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Should NHS doctors and nurses be paid more?

Discussion in 'Speaker's Corner' started by ver01@, Mar 7, 2019.

  1. ver01@

    Gangster

    Joined: Aug 7, 2017

    Posts: 369

    Would this solve the retainment problem? Two more GP surgeries closed in my area due to "staffing". I assume they mean doctors but seems hospitals have similar issues with nursing staff shortages.
     
  2. Stretch

    Capodecina

    Joined: Feb 14, 2004

    Posts: 11,254

    Location: Cambridge

    There's little point in paying more without investing in training, which also ins't a quick fix.

    With the economy at virtually full employment, there is also a question mark over where these extra staff are going to come from in the short, medium and long term. We have a shortage of most workers, right across the spectrum. If they raise wages to attract/retain staff, we're no better off.
     
  3. Buddy

    Wise Guy

    Joined: Sep 7, 2009

    Posts: 1,495

    Location: London

    I don't think the issue is so much pay. Its the work load, bureaucracy, unreasonable patient expectation, funding for services and constant changing of goal posts set by the government. No one wants to be a partner let alone a salaried GP.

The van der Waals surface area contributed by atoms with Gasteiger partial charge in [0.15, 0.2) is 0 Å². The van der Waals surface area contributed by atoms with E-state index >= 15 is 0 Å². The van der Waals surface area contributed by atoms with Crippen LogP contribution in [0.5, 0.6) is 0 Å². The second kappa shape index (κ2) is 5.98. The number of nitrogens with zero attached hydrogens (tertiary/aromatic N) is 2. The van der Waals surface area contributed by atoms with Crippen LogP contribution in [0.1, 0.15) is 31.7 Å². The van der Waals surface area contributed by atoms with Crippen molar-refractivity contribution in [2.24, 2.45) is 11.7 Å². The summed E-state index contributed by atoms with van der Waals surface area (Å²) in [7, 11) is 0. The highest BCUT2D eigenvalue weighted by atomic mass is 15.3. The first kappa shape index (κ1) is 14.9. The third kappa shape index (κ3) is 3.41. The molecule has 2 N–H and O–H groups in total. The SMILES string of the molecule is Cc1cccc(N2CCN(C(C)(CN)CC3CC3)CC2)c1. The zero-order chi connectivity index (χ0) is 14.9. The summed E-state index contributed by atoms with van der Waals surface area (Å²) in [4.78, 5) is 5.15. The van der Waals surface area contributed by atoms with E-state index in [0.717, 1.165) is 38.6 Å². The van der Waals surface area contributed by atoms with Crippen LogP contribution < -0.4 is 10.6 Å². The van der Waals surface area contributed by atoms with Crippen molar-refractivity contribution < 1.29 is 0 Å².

There has been a new GP contract agreed recently. One major development is crown indemnity for GPs. For years hospital doctors have been covered and have medical defense indemnity costing a few hundred.

    Mine has been increasing annually. This year I paid £8k. Some of my older colleagues pay 10k a year. Crown indemnity means that this should fall to around £1k (!). That's a couple of hundred pounds a month extra for me.

    New contract has shifted around some goal posts again. Still awaiting more details.
     
  4. ver01@

    Gangster

    Joined: Aug 7, 2017

    Posts: 369

    How will this work if nobody wants to follow that career path?
     
  5. ver01@

    Gangster

    Joined: Aug 7, 2017

    Posts: 369

    If my salary was doubled and i was finding my work load too much etc i would be more than happy to reduce my working hours with a salary cut.
     
  6. Buddy

    Wise Guy

    Joined: Sep 7, 2009

    Posts: 1,495

    Location: London